Striking new videos show how RNA — the genetic molecule that tells cells how to build proteins — tangles up in insane knots as it forms, only to disentangle itself at the last second, and in a way that took scientists by surprise.
The high-resolution videos depict a bouncing conga line of nucleotides, the building blocks of RNA; as the single strand of RNA grows longer, these nucleotides dance and twist into different three-dimensional shapes, wiggling first into one conformation and then another. Once fully assembled, the RNA assumes its final shape, which dictates how it can interact with other molecules and proteins in the cell.
But on the way, the RNA can get trapped in "knots" that must be undone for this final shape to emerge.
"So the RNA has to get out of it," said study author Julius Lucks, an associate professor of chemical and biological engineering and a member of the Center for Synthetic Biology at Northwestern University. The RNA won't function correctly if it remains trapped in the wrong knot, meaning a knot that gets in the way of its final shape, he said. "What was surprising is how it got out of that trap. … This was only discovered when we had the high-resolution videos."
In the new study, published Jan. 15 in the journal Molecular Cell, Lucks and his colleagues generated their videos of RNA using experimental data and a computer algorithm. The goal was to zoom in on how RNA forms, both to better understand basic cell biology and to pave the way to better treatments for RNA-related diseases.
In the experiments, the team used a specific kind of RNA called signal recognition particle (SNP) RNA, an evolutionarily ancient molecule found across all kingdoms of life. They used this RNA as a model since it serves a fundamental function in many kinds of cells.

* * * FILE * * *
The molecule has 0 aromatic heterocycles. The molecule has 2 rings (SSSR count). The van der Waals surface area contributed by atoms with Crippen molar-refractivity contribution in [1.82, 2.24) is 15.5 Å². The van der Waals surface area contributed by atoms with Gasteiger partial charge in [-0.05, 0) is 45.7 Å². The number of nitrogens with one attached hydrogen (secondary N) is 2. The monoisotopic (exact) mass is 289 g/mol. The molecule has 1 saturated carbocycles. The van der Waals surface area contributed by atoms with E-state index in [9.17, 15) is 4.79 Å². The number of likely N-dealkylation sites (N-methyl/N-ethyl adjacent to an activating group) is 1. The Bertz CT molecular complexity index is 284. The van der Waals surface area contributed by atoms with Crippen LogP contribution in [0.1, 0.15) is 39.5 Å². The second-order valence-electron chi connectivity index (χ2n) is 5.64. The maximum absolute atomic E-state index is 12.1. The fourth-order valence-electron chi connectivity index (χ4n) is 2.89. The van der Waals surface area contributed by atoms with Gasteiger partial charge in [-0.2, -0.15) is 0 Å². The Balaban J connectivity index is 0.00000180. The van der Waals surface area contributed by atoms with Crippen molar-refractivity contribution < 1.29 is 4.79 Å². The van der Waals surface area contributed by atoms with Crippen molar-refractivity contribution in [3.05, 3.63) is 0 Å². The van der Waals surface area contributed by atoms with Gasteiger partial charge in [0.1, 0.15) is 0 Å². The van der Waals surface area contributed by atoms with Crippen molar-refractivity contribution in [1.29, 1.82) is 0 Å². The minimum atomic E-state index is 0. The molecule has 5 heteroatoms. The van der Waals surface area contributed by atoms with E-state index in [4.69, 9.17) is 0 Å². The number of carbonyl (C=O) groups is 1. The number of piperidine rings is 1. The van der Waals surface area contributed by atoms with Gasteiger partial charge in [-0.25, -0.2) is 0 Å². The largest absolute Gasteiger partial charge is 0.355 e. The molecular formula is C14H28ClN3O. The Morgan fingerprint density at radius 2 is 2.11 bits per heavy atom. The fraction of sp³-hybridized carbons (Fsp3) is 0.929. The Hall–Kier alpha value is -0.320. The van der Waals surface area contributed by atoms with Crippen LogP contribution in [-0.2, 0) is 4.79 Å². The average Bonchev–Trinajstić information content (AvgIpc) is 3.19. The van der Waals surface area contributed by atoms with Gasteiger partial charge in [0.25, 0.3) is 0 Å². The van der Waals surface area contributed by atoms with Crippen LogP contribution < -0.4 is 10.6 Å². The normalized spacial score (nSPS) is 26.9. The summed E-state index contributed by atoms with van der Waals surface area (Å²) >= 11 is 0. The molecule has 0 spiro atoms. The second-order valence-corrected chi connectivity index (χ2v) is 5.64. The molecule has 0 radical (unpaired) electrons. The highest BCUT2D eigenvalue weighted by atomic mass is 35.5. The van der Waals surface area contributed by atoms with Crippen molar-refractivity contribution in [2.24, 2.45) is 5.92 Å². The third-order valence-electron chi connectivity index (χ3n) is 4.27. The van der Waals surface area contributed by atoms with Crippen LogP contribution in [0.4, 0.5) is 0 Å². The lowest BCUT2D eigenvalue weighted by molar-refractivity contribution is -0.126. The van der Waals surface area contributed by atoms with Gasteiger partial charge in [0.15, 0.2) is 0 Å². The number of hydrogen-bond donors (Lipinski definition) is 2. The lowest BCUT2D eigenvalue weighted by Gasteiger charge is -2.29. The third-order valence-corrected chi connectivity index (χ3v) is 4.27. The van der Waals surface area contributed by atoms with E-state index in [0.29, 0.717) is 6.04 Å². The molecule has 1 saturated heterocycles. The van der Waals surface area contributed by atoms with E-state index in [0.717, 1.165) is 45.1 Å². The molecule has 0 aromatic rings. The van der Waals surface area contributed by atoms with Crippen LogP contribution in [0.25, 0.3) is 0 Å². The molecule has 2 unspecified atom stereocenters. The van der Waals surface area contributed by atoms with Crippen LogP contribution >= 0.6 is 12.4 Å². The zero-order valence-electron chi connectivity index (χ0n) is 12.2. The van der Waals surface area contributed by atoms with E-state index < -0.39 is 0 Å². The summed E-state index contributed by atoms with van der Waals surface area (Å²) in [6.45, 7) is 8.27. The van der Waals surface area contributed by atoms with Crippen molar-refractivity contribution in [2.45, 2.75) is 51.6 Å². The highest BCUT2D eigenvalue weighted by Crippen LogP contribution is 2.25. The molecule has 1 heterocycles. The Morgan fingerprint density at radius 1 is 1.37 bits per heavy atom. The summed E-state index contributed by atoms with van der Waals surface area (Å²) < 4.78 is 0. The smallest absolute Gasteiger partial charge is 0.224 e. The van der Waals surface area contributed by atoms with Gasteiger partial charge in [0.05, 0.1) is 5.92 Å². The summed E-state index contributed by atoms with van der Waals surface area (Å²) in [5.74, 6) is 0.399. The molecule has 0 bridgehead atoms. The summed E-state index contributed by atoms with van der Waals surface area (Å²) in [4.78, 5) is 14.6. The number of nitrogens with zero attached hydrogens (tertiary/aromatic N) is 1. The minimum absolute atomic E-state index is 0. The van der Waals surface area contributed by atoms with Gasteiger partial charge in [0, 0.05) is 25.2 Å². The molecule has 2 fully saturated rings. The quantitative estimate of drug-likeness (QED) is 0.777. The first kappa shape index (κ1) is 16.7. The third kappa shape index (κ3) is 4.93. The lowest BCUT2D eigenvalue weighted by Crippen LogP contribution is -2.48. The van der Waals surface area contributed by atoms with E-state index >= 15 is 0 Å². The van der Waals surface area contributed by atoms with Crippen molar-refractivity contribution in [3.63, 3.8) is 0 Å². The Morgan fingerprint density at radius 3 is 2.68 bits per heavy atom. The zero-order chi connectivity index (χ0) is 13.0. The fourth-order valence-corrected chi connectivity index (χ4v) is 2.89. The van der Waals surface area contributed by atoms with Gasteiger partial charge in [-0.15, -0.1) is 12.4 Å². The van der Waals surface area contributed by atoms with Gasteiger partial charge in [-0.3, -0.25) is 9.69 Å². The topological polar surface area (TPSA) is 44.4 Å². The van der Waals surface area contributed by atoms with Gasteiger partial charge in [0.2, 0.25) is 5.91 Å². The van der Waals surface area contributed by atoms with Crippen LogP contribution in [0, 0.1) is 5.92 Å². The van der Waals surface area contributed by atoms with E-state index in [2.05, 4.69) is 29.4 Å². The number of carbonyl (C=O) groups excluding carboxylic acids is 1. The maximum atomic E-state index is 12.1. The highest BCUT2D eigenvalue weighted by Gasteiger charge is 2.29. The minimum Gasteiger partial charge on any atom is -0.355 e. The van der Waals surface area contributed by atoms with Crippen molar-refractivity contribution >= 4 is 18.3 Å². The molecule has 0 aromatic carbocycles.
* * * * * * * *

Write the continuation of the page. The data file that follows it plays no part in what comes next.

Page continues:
To zoom in on how cells build this RNA, the team used chemicals to pause the construction process. So as new nucleotides got added to the RNA, the researchers hit pause and then recorded how those nucleotides interacted with others already in the lineup, and what shapes they all formed together. By capturing the data from many individual RNA molecules, the team developed snapshots of how RNA generally builds itself through time.
These snapshots served as individual frames in what would become their final videos of RNA formation. That's where the computer model came in. The algorithm essentially strung together the individual frames into mini-movies and filled in the gaps between frames with the most likely nucleotide interactions. In these videos, the team noticed how the RNA got tangled into complex knots that, if left tied, would render the whole molecule useless.
"It folds into this trap state, and it kind of stays there," Lucks said. SNP RNA is meant to form in a signature "hairpin-like" shape, and these traps seem to get in the way. But as more nucleotides get added to the sequence, the new nucleotides swoop in to unravel the knot by displacing the nucleotides tangled up inside.
"That last little nucleotide is like a trigger" that allows the whole RNA to pop into the correct conformation, Lucks said. Think of the last fold in an origami project, which suddenly transforms a crinkly piece of paper into a lovely butterfly. In the videos, the nucleotides highlighted in dark purple knot themselves up, and the dark pink nucleotides help free them, Lucks noted.
Learning how RNA tangles and untangles is key to understanding how cells function and how proteins form; the research can also help address diseases where RNA doesn't function properly or a specific protein can't form, such as spinal muscular atrophy, and infectious diseases such as COVID-19 that are caused by RNA viruses, according to a statement.
A big question is whether RNA can mostly untangle itself from these knots, or whether it sometimes needs helper proteins to ease the process. It's possible that some proteins act as so-called "RNA chaperones" and help sculpt the molecule into its final form, Lucks said. He added that it may be a combination of both, although at this point, that's speculative.
Originally published on Live Science.